Two beautiful daughters graced us at the dinner table in Milwaukee, “Marcie” and “Valerie.” Prompted by salary concerns, I left education to work again in aerospace. I trained six months at Honeywell in Minneapolis on a guidance & control system. Then we moved to California as technical support on the Air Force space program, the Manned Orbiting Laboratory (MOL).
The MOL was part of the United States Air Force’s human spaceflight program. MOL evolved into a single-use laboratory, for which crews would be launched on 40-day missions, and return to Earth using a Gemini B derived from NASA’s Gemini spacecraft.
The MOL program was announced to the public on 10 December 1963 as an inhabited platform to prove the utility of putting people in space for military missions. Astronauts selected for the program were later told of the secret reconnaissance mission. The prime contractor for the spacecraft was McDonnell Aircraft; the laboratory was built by the Douglas Aircraft Company(McDonnell-Douglas), and Honeywell provided the guidance and control (G&C).
Fig. 5.1 Manned Orbiting Laboratory (MOL)
The U.S. Air Force began work on the Manned Orbiting Laboratory (MOL), an all-Air Force parallel of NASA’s Gemini efforts. The MOL included a modified Gemini capsule, as shown here, attached to a cylindrical laboratory and launched as one unit by a Titan IIIC booster.
The MOL never reached fruition, but much work was accomplished before being cancelled in June of 1969. The model, shown in Fig. 5.1 illustrates the configuration proposed for the MOL. The crew of two rode through lift-off in the modified Gemini capsule at the top of the spacecraft, and once in orbit entered the attached laboratory module. Flight duration was planned to be two to four weeks, after which the capsule was to be detached to reenter the earth’s atmosphere for landing. The MOL itself remained in orbit for later reuse.
During the 1960s, the MOL competed with the Vietnam War for funds and budget cuts repeatedly postponed the first operational flight. At the same time, automated systems rapidly improved, narrowing the benefits of a crewed space platform over an automated one. A single un-crewed test flight of the Gemini B spacecraft was conducted on 3 November 1966, but the test flight of the MOL was canceled in June 1969, as was my service on the MOL.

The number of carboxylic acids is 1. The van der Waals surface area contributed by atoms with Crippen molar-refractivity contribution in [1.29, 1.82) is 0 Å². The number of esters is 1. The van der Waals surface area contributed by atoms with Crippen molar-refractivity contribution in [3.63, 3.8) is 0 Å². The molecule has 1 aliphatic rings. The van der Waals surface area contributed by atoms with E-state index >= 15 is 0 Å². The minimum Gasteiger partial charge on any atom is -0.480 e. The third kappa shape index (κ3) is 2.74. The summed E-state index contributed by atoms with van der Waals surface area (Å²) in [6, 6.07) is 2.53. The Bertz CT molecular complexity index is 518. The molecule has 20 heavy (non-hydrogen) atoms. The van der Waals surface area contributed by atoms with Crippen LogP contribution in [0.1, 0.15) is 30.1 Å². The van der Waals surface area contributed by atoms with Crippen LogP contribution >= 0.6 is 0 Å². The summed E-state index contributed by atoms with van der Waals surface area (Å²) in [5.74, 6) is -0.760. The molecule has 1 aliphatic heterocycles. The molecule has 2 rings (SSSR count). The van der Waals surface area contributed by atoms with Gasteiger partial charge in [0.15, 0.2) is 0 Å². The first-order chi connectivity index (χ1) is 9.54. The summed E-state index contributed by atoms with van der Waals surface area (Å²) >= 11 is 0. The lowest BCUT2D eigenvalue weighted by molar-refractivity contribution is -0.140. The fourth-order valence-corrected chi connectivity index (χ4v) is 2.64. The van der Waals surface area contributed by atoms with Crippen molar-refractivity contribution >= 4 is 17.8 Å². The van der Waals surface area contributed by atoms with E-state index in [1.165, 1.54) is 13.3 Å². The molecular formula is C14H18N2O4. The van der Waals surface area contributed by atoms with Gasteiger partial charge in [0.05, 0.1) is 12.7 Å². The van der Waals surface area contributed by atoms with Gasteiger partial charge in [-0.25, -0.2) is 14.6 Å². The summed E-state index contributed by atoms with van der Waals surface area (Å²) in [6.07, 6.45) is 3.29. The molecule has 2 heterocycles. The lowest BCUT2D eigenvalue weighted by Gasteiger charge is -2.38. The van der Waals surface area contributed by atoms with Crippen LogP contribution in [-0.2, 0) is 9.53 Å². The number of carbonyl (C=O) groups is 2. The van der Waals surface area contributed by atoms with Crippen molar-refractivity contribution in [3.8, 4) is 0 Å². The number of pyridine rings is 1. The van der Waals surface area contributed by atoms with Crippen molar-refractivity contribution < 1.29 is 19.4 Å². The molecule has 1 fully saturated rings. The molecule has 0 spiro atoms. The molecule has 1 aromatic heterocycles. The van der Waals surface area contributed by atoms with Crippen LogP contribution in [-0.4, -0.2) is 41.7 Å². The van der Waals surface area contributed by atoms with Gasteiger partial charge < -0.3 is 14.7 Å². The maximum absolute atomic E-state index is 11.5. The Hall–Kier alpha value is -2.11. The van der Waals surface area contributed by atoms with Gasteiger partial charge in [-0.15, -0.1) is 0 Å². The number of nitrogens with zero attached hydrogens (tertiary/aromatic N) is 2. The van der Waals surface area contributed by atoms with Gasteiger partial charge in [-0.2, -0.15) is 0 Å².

In California, a son (Daniel) and third daughter (Leslie) greeted us, before I was laid off with the three-year termination of the MOL. After jobs repairing TV’s, loading freight, and delivering newspapers, I gratefully accepted a teaching position in a high school, spending the next 8 years in secondary education. This strengthened my love for teaching, albeit the low wages as a school teacher. While so engaged, I pursued a masters degree in Industrial Education and published an electronics text for Prentice-hall (“Essentials of Semi-Conductor Circuits” 1976).
While teaching high school electronics, a job I loved, with a beautiful friend (wife) and four magnificent children, I found the following quote:
“It strikes me dumb to look over the long series of faces, such as any full church, courthouse, London tavern meeting, or miscellany of men will show them. Some score or two of years ago, all these were little red colored infants; each of them capable of being kneaded, baked into any social form you choose; yet see now how they are fixed and hardened – into artists, artisans, clergy, gentry, learned sergeants, unlearned dandies, and can and shall now be nothing else hence-forth.” Carlyle
From my personal journal dated 1979, I wrote the following:
“If the above is true, life is over for me. I don’t want life to be over for me. I must now look at my life. Set it in order to become what I want. I am 42, half through (God willing). But of greatest import is the idea that no one else cares what I become. Therefore, I can let no one else determine what I will be. It is my ball game. It is time to act, not react…”